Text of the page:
How Apprenticeships Work


Our Definition:   More hands-on than a "mentorship", more equitable than an "internship"; apprenticeships are a collaborative way to trade knowledge and skills for help with making.


Finding an Apprentice

  • Post

  • Choose a type: production, event, ongoing, or 1-day apprenticeship.
  • Edit the details.
  • Only pay the $30.00 listing fee when you accept each apprentice.
  • Confirm

  • Review tips for having a great apprenticeship.
  • We'll remind you when you're about to start.
  • We'll charge you the matching fee when your apprentice has confirmed.
  • Support

  • The GirlsGuild team is here to help you along the way.
  • We'll send occasional feedback prompts.
  • We help track the skills and tools you're teaching.

Becoming an Apprentice

  • Confirm

  • Optionally meet up to see if it's a good fit.
  • Pay a $30.00 matching fee to confirm.
  • Do a little dance!
  • Track

  • We'll help track the skills and tools you're learning.
  • We'll send occasional feedback emails.
  • We're here to help with anything along the way!
  • Progress
    Coming Soon!

  • We'll build out a portfolio that shows off your skills.
  • Makers will search portfolios and find you!
  • Use it to apply for schools or a job.

What to expect /   Here's how to structure an equitable exchange...

As a Maker

  • Hours: Schedule 4-16 hours/week to get your apprentice up to speed quickly. It's best if you decide on a consistent schedule at the start, and stick to it.

  • Timeframe: We suggest you divide the timeframe up into 2 equal parts. You'll spend the first part teaching and practicing, and the last part instructing when needed while working together.

  • Instruction: We ask that you work in the same location for at least 50% of the time you've scheduled for the apprenticeship in order to allow for questions and feedback to happen naturally.

  • Skills: You should be teaching the skills and tools that are required for the kind of work that you need help with.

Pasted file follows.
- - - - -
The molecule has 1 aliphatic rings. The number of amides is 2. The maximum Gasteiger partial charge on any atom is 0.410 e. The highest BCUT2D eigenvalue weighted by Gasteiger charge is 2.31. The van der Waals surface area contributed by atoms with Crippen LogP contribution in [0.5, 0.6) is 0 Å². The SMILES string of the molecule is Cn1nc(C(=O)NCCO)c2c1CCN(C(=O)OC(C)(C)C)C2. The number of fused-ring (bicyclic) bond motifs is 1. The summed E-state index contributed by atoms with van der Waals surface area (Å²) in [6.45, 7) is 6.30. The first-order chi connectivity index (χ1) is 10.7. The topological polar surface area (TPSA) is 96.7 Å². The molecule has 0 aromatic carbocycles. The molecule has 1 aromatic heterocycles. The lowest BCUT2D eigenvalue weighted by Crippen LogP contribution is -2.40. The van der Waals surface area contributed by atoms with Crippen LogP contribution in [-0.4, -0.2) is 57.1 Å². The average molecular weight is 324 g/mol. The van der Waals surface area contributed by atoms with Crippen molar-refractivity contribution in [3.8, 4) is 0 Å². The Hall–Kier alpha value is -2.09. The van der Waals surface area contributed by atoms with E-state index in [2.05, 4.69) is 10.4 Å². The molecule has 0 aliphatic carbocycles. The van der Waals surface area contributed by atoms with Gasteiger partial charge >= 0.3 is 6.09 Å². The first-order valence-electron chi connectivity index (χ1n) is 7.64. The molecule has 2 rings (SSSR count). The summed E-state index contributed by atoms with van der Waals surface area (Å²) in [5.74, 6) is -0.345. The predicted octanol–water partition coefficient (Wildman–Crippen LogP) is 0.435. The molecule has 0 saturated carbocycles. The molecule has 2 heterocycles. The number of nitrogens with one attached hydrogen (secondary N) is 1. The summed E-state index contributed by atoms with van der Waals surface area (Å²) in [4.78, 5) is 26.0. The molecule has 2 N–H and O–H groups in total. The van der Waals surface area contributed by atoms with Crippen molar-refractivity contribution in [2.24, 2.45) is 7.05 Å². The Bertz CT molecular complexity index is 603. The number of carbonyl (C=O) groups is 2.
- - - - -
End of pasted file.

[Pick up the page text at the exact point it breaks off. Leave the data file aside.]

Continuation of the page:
• Feedback: Give feedback on how the apprentice is doing as she learns, allowing her to ask questions, make mistakes and practice. We're happy to help facilitate a mid-way check in to chat about goals and progress.

As an Apprentice

  • Hours: Be honest about your availability. Once you decide on a set schedule, make sure it's on your calendar. You should always give your maker-mentor at least 24 hours notice for cancellations.

  • Timeframe: We suggest the timeframe be divided into 2 equal parts. You'll spend the first part learning and practicing, and the last part asking for feedback when needed and working together.

  • Instruction: We ask that you work in the same location for at least 50% of the time you've scheduled for the apprenticeship in order to allow for questions and feedback to happen naturally.

  • Skills: You should be learning the skills and tools that are required for the kind of work that you're helping with.

  • Feedback: Practice asking for feedback on how you're doing as you learn. It's ok to ask lots of questions, make mistakes and practice! We're happy to help facilitate a mid-way check in to chat about goals and progress, or if any issues arise.

"Veronica brought up the fact that the apprenticeship was originally set to end in December, and at the same time she and I looked at each other and said "yeah, right. I'm not letting you go!"

"I taught class to a group of young woman who learned new skills that they may not have had access to before. These skills are not only fun and cool but also empowering."

"I put my apprenticeship with GirlsGuild on my resume, and it was actually a conversation piece in my job interviews."


"Thanks for the opportunity to join Son of a Sailor! I started the apprenticeship today and already made 10 necklaces, how great, right? Jessica is a dream to work with!"


Why it Works /   GirlsGuild was built for real people, to solve real problems.


We think the most important part of our service is the support and facilitation we provide around structuring an equitable trade of teaching for work, and the reason it’s important comes from research.

The concept for GirlsGuild originally came from research into eating disorders among young women, and the process of recovery. We interviewed women in recovery and professionals in the field, and learned two major insights:

  • A key part of recovery is finding creative outlets and building skills around them
  • It’s important in recovery to rebuild supportive social connections and community

We took those ideas of building skills in creative fields, and forming supportive social connections, and brought them together under the apprenticeship model of working and learning in hands-on, one-to-one mentorship relationships.

In the two years we’ve been building on that concept, we’ve kept those insights as the foundation of the GirlsGuild service, for the benefit of all girls and women.



Still not sure if you're ready?

We've put together a checklist to help you decide if you're ready to host an apprenticeship.

Or maybe you know someone who would be a wonderful Maker-mentor?
Nominate a Maker and we'll ask them how we can help!



Nominate a Maker